Potter Township, PA, supervisors have requested more information and delayed approval of a conditional-use permit for Shell Chemical Appalachia LLC’s multi-billion-dollar ethane cracker in Beaver County.
Shell submitted a thick application for the permit months ago, and the township scheduled a public hearing to consider approving it that stretched over two days this week. The Clean Air Council (CAC) is challenging the application and wants to make sure it is properly vetted and that all stakeholders understand the kind of affects the enormous facility could have on the region.
“The council’s goal is to ensure that the information Shell submits is verifiable and that the township seriously considers the impacts to the community — and not just Potter Township — but the community at large,” said Patrick Auth, an attorney for Fair Shake Environmental Legal Services, who’s representing the CAC in the matter.
Auth said the supervisors delayed their decision and have requested legal arguments from both Shell and the CAC on why the application should be approved, denied or reconsidered. They’ve also asked Shell for more information about the Falcon Ethane Pipeline System that would supply the cracker’s feedstock, Auth added.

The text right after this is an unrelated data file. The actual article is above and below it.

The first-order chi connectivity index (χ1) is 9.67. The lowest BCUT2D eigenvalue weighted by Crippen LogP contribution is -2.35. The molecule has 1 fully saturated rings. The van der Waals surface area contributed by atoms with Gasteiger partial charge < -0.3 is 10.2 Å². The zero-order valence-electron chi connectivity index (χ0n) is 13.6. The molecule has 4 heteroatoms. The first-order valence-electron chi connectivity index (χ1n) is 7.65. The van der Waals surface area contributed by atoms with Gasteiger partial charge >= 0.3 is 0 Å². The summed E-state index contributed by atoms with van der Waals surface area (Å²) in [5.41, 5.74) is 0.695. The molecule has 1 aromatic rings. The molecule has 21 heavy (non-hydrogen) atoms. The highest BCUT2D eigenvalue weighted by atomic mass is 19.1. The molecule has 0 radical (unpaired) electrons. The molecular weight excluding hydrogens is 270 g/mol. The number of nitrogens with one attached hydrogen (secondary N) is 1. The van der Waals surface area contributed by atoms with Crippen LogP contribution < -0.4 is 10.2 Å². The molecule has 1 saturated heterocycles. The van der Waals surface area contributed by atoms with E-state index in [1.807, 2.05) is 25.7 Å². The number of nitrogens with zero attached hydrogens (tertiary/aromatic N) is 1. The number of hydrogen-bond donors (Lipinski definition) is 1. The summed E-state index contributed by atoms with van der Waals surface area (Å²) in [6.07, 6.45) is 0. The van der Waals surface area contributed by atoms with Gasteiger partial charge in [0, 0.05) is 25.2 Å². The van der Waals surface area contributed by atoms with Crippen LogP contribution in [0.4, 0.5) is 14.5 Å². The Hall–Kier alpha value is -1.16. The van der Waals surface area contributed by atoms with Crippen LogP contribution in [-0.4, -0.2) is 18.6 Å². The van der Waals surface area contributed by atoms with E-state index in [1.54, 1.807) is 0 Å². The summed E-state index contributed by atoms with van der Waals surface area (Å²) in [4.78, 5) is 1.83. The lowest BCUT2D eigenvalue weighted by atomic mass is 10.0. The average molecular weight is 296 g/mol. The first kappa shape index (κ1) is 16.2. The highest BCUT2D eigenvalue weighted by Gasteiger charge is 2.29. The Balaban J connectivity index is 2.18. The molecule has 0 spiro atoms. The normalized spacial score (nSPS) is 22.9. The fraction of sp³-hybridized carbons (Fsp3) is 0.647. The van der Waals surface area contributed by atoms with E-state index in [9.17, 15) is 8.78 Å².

Shell announced in June that it would build the facility. The company has already spent millions of dollars on site preparation and administrative work. The land was once home to a large zinc smelting facility and Shell said in its air quality permit application with the state that it chose the site because of an “appropriate” business and zoning climate, as well as its proximity to rail, water, roadways and wet gas.
The facility would be built on 400 acres next to the Ohio River in Potter and Center Townships, about 30 miles northwest of Pittsburgh. It would have the capacity to consume about 100,000 b/d of ethane and would be one of the largest facilities of its kind in the country.
Shell and CAC have until Jan. 6 to file their arguments with the township. Auth couldn’t say what CAC’s next step would be if a conditional use permit is granted. “I don’t know right now. I can’t answer that. That would depend on if it was approved and the basis for that approval,” he said. The CAC has also challenged a state permit for the facility.
The Pennsylvania Department of Environmental Protection (DEP) was also scheduled to host a public meeting in Monaca, PA, near the site on Thursday evening. That would cover the agency’s decision to amend Shell’s National Pollutant Discharge Elimination System permit, which Shell received from the zinc smelting company and needs to be modified for the cracker. The facility also needs to obtain more emissions credits and DEP must modify its Air Plan Approval to do so.
The agency will take public comment at the meeting and accept written comments until Dec. 26 on those issues. Shell received its air quality permit and other key state permits for the facility last year.
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